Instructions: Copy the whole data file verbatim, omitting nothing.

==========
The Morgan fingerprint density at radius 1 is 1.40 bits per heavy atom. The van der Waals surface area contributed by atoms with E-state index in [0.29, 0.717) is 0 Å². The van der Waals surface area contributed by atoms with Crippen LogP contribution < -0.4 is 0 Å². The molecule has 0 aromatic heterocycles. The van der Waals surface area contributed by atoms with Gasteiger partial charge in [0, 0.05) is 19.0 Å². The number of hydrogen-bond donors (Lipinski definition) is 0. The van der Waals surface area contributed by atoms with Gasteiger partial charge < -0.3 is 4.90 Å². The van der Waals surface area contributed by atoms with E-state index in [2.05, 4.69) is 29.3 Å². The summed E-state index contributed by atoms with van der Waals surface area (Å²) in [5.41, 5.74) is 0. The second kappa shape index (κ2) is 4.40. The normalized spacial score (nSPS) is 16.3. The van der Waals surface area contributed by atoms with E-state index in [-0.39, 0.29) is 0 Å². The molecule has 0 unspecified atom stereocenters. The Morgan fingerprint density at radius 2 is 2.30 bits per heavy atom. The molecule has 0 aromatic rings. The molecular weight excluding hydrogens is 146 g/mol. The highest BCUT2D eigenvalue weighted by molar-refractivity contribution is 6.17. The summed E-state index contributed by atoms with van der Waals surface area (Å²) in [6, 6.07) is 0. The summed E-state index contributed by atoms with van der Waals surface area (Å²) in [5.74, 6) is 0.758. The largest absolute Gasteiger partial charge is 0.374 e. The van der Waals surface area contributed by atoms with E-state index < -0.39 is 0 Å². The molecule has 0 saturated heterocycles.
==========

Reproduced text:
The Morgan fingerprint density at radius 1 is 1.40 bits per heavy atom. The van der Waals surface area contributed by atoms with E-state index in [0.29, 0.717) is 0 Å². The van der Waals surface area contributed by atoms with Crippen LogP contribution < -0.4 is 0 Å². The molecule has 0 aromatic heterocycles. The van der Waals surface area contributed by atoms with Gasteiger partial charge in [0, 0.05) is 19.0 Å². The number of hydrogen-bond donors (Lipinski definition) is 0. The van der Waals surface area contributed by atoms with Gasteiger partial charge < -0.3 is 4.90 Å². The van der Waals surface area contributed by atoms with E-state index in [2.05, 4.69) is 29.3 Å². The summed E-state index contributed by atoms with van der Waals surface area (Å²) in [5.41, 5.74) is 0. The second kappa shape index (κ2) is 4.40. The normalized spacial score (nSPS) is 16.3. The van der Waals surface area contributed by atoms with E-state index in [-0.39, 0.29) is 0 Å². The molecule has 0 unspecified atom stereocenters. The Morgan fingerprint density at radius 2 is 2.30 bits per heavy atom. The molecule has 0 aromatic rings. The molecular weight excluding hydrogens is 146 g/mol. The highest BCUT2D eigenvalue weighted by molar-refractivity contribution is 6.17. The summed E-state index contributed by atoms with van der Waals surface area (Å²) in [6, 6.07) is 0. The summed E-state index contributed by atoms with van der Waals surface area (Å²) in [5.74, 6) is 0.758. The largest absolute Gasteiger partial charge is 0.374 e. The van der Waals surface area contributed by atoms with E-state index < -0.39 is 0 Å². The molecule has 0 saturated heterocycles.